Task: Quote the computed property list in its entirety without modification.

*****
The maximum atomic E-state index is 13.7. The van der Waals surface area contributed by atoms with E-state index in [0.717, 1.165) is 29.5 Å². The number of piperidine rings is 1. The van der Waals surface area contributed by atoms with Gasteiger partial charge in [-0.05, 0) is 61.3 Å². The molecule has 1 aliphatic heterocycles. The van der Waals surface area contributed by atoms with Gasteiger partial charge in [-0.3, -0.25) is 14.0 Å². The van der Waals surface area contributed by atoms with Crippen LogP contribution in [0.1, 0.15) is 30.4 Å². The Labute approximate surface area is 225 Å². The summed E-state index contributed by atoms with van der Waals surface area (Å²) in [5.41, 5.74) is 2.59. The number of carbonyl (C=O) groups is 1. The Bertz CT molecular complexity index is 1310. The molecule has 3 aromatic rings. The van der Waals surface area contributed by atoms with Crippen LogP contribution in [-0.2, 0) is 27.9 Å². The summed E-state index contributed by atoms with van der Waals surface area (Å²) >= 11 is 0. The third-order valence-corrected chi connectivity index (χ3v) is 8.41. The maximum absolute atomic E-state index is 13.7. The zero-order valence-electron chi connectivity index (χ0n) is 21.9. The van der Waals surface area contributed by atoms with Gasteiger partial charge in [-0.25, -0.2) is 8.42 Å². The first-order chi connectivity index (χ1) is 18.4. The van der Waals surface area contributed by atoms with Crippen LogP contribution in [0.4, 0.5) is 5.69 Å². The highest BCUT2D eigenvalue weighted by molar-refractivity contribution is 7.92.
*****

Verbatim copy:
The maximum atomic E-state index is 13.7. The van der Waals surface area contributed by atoms with E-state index in [0.717, 1.165) is 29.5 Å². The number of piperidine rings is 1. The van der Waals surface area contributed by atoms with Gasteiger partial charge in [-0.05, 0) is 61.3 Å². The molecule has 1 aliphatic heterocycles. The van der Waals surface area contributed by atoms with Gasteiger partial charge in [-0.3, -0.25) is 14.0 Å². The van der Waals surface area contributed by atoms with Crippen LogP contribution in [0.1, 0.15) is 30.4 Å². The Labute approximate surface area is 225 Å². The summed E-state index contributed by atoms with van der Waals surface area (Å²) in [5.41, 5.74) is 2.59. The number of carbonyl (C=O) groups is 1. The Bertz CT molecular complexity index is 1310. The molecule has 3 aromatic rings. The van der Waals surface area contributed by atoms with Crippen LogP contribution in [-0.2, 0) is 27.9 Å². The summed E-state index contributed by atoms with van der Waals surface area (Å²) >= 11 is 0. The third-order valence-corrected chi connectivity index (χ3v) is 8.41. The maximum absolute atomic E-state index is 13.7. The zero-order valence-electron chi connectivity index (χ0n) is 21.9. The van der Waals surface area contributed by atoms with Gasteiger partial charge in [-0.25, -0.2) is 8.42 Å². The first-order chi connectivity index (χ1) is 18.4. The van der Waals surface area contributed by atoms with Crippen LogP contribution in [0.4, 0.5) is 5.69 Å². The highest BCUT2D eigenvalue weighted by molar-refractivity contribution is 7.92.